Militarily, the naval battles (The Battle of Latakia) of the Yom Kippur War played almost no part in the war’s outcome. However, it initiated a technological and tactical maritime revolution. The Battle of Latakia was a small but revolutionary naval operation of the Yom Kippur War, fought on October 7 1973, between Israel and Syria. It was the first naval battle in history to see combat between surface-to-surface missile-equipped fast patrol boats and the use of electronic warfare (EW) technics, including chaff and electronic jamming. The battles proved the effectiveness of missile and anti-missile systems to control the seas and ushered in the naval operations’ missile and electronic warfare age.
The Procurement of Fast Patrol Boats (FBS)
The Israeli Navy was the only service prepared to fight and win the war from its initiation. While 1967 was an overwhelming victory for the army and air force, the Navy found itself outgunned by Egypt’s Soviet-built missile boats. Egypt sank the Israeli destroyer Eilat with anti-ship missiles from its small, manoeuvrable, and heavily armed missile boats. Israel’s Navy traditionally had an inferior status domestically compared to the other military services, and the deaths of 47 sailors on the Eilat reinforced that public opinion (Adam B. Green, “The Israeli Navy’s Application of Operational Art in the Yom Kippur War: A Study in Operational Design”, Naval War College, May 12, 2017)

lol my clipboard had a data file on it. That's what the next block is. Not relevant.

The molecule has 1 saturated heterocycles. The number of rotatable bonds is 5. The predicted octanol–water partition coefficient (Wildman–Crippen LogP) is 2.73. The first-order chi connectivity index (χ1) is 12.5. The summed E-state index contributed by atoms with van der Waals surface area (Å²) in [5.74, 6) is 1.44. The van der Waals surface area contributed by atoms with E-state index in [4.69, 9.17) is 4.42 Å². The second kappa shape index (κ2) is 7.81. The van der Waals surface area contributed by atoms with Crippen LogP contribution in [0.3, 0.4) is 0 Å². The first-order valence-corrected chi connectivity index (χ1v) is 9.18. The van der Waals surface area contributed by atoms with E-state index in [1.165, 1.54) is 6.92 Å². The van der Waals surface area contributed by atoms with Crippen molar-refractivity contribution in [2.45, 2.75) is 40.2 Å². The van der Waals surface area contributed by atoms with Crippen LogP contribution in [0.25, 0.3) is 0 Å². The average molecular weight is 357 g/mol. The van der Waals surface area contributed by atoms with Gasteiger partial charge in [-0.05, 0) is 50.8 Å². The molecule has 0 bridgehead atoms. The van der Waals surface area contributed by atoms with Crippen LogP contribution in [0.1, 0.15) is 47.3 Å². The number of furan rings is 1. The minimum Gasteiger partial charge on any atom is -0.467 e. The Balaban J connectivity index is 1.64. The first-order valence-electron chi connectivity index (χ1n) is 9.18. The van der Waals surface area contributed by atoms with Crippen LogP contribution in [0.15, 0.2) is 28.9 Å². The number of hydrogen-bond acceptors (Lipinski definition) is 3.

The Israeli Navy noticed the India-Pakistan conflict and decided to have guided missile FBS to its inventory. Small boats with advanced missiles had a more significant advantage over large ships like destroyers and frigates in the Eastern Mediterranean and the Red Sea littoral waters.
At the beginning of the Yom Kippur War, the Israeli Navy consisted of fourteen Sa’ar-class missile boats. Syria’s Navy consisted of three Osa– and six older Komar-class missile boats, eleven torpedo boats, and two minesweepers.
How Israel Navy Eluded the guided-missile range shortfall?
The Styx missiles of Syria and Egypt also had 25 nautical miles range compared to the 12 nautical mile range of Israel’s Gabriel missiles. Despite Israel’s new ships, training, and preparations, its Navy was still “out-ranged in missiles and outnumbered more than two to one”. As a counter precaution, Israel accelerated its development of advanced electronic countermeasures to provide a greater defensive buffer for its new fleet. Israeli naval leaders also war-gamed and experimented with new tactics to add additional defensive capabilities to their ships.
Latakia Naval Operation
The Latakia Naval Operation took place on the night of October 6, 1973, the first day of the Yom Kippur War involving small ships. The naval engagement takes its name from one of Syria’s naval bases on the Mediterranean Sea.
The Egyptian and Syrian attack against Israel on October 6, 1973, caught Israeli forces by surprise. Israeli Navy missile boats put to sea that very evening to carry out a long-planned attack against units of the Syrian Navy. It would be the first combat test for the missile boats, on which the Israeli Navy had expended much energy over the previous decade. The Israeli Gabriel anti-ship missile used a joystick tracking system requiring that the operator keep it on target by radar. It had never been fired in actual combat.